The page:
A dozen infected animals have been found in City Park, which is home to a large number of squirrels that tend to approach people without hesitation, hoping for a handout. There's never justification for feeding wildlife, but the plague is an especially good reason for avoiding it.

Workers at the Denver Zoo, adjacent to the park, are carefully looking for signs of the disease in their animals. In April, they had found four dead squirrels and a rabbit on zoo grounds. All tested positive for the plague. "At this point, we're just continuing to monitor," said Ana Bowie, zoo spokesperson.

Plague bacteria is spread by flea bites. The fleas catch it from feeding on infected rodents, such as prairie dogs, squirrels and mice. If their host dies, fleas will seek another warm body for a blood meal - that could be human or animal, both of which can catch the disease. Plague symptoms include swollen lymph glands, fever, chills, headache and extreme exhaustion. While the plague - also called Black Death - killed millions in the Middles Ages, it now is easily treated by antibiotics if caught in time.

Since 1957, there have been 58 reported cases of human plague in Colorado, with nine people ultimately dying. The last reported death was in 2004.

State health officials offer these admonitions as they attempt to contain the outbreak: Don't feed squirrels or other rodents. Don't let dogs or cats catch or eat squirrels. Keep pets treated for fleas. Report any sudden rodent or rabbit die-offs.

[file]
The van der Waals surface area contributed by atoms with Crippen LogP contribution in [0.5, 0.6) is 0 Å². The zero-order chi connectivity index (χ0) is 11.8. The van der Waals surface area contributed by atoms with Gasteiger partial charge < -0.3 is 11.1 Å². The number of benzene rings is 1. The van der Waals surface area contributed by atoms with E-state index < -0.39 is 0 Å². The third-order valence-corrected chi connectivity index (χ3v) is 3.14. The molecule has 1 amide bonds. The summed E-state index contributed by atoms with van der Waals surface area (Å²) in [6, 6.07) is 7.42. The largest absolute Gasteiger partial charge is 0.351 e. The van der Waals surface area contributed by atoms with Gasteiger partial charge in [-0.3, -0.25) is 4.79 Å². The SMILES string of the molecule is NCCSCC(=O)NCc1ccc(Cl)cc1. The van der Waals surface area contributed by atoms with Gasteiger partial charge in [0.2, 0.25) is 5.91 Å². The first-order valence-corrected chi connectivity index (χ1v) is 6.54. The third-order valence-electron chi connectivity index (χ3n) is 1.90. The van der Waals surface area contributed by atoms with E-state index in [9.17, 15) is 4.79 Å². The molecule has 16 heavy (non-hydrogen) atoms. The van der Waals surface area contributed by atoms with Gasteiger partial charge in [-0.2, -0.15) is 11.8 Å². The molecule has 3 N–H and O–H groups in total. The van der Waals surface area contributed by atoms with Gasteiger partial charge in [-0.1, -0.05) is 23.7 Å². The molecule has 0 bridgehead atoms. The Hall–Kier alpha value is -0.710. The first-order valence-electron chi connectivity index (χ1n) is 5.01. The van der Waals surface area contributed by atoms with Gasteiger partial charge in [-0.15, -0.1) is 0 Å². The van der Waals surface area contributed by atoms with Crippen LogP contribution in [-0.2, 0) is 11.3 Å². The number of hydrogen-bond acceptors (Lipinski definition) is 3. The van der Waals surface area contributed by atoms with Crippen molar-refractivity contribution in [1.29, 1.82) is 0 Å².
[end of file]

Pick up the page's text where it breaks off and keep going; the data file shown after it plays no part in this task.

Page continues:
The last time there was an urban outbreak of the plague in Denver was 1968. Though a 6-year-old girl was sickened, no one died in that outbreak. With cautionary measures and a dose of common sense, we hope there will be a similarly good ending to this plague episode.
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Bubonic plague kills nine in Tanzania
Bubonic plague has killed nine people in northern Tanzania since February, a regional official said on Thursday.

The plague outbreak was first reported in one village in late February, but has since spread to six others and infected 72 people, Salash Toure, a medical official in Manyara region, near the Kenyan border, told AFP.

"The disease can easily be eradicated through increased health education on the use of pesticides and the destruction of vectors (rats or other rodents)," Toure said, adding that local authorities needed the pesticides to treat it.

"The government has already dispatched the required amount of pesticide," to the remote region, Raphael Kalinga, an official with the health ministry, told AFP.

The disease is endemic in some parts of northern Tanzania, he added.

Bubonic plague is a potentially fatal bacterial infection that causes swollen and tender lymph nodes, high fever, and chills.

It is carried by small rodents and fleas that live on them, but is not spread between humans.
Climate linked to plague increase
Climatic changes could lead to more outbreaks of bubonic plague among human populations, a study suggests.
Researchers found that the bacterium that caused the deadly disease became more widespread following warmer springs and wetter summers.